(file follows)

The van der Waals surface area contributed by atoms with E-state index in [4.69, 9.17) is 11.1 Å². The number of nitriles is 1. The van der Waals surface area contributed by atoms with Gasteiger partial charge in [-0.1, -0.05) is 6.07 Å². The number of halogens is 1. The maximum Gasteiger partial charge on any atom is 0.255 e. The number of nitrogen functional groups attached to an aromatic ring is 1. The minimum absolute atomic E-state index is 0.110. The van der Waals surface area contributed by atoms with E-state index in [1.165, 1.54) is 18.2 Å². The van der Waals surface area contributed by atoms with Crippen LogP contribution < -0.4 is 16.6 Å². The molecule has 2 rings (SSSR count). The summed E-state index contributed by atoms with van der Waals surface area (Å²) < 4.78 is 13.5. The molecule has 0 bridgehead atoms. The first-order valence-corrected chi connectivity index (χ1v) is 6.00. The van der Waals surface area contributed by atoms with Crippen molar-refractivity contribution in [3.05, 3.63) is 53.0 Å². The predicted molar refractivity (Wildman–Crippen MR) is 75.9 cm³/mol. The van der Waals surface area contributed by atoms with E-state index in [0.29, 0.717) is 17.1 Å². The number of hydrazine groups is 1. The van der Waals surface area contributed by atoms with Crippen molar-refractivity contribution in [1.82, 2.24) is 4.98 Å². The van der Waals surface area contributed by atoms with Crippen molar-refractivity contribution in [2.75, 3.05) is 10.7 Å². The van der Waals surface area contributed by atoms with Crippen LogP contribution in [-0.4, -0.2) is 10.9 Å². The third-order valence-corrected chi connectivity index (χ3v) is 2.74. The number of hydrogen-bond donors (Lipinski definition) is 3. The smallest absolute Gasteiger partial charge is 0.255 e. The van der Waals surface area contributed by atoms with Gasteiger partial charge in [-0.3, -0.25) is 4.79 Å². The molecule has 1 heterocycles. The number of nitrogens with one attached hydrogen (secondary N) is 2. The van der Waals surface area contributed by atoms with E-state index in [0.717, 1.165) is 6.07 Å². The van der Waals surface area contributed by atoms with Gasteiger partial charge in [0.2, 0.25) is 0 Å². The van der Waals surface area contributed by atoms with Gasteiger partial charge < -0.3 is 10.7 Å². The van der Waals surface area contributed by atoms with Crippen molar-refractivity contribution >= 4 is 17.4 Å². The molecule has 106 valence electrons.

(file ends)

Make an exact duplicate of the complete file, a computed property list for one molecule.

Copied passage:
The van der Waals surface area contributed by atoms with E-state index in [4.69, 9.17) is 11.1 Å². The number of nitriles is 1. The van der Waals surface area contributed by atoms with Gasteiger partial charge in [-0.1, -0.05) is 6.07 Å². The number of halogens is 1. The maximum Gasteiger partial charge on any atom is 0.255 e. The number of nitrogen functional groups attached to an aromatic ring is 1. The minimum absolute atomic E-state index is 0.110. The van der Waals surface area contributed by atoms with E-state index in [1.165, 1.54) is 18.2 Å². The van der Waals surface area contributed by atoms with Crippen LogP contribution < -0.4 is 16.6 Å². The molecule has 2 rings (SSSR count). The summed E-state index contributed by atoms with van der Waals surface area (Å²) < 4.78 is 13.5. The molecule has 0 bridgehead atoms. The first-order valence-corrected chi connectivity index (χ1v) is 6.00. The van der Waals surface area contributed by atoms with Crippen molar-refractivity contribution in [3.05, 3.63) is 53.0 Å². The predicted molar refractivity (Wildman–Crippen MR) is 75.9 cm³/mol. The van der Waals surface area contributed by atoms with E-state index in [0.29, 0.717) is 17.1 Å². The number of hydrazine groups is 1. The van der Waals surface area contributed by atoms with Crippen molar-refractivity contribution in [1.82, 2.24) is 4.98 Å². The van der Waals surface area contributed by atoms with Crippen molar-refractivity contribution in [2.75, 3.05) is 10.7 Å². The van der Waals surface area contributed by atoms with Crippen LogP contribution in [-0.4, -0.2) is 10.9 Å². The third-order valence-corrected chi connectivity index (χ3v) is 2.74. The number of hydrogen-bond donors (Lipinski definition) is 3. The smallest absolute Gasteiger partial charge is 0.255 e. The van der Waals surface area contributed by atoms with Gasteiger partial charge in [-0.3, -0.25) is 4.79 Å². The molecule has 1 heterocycles. The number of nitrogens with one attached hydrogen (secondary N) is 2. The van der Waals surface area contributed by atoms with E-state index in [0.717, 1.165) is 6.07 Å². The van der Waals surface area contributed by atoms with Gasteiger partial charge in [0.2, 0.25) is 0 Å². The van der Waals surface area contributed by atoms with Gasteiger partial charge < -0.3 is 10.7 Å². The van der Waals surface area contributed by atoms with Crippen molar-refractivity contribution >= 4 is 17.4 Å². The molecule has 106 valence electrons.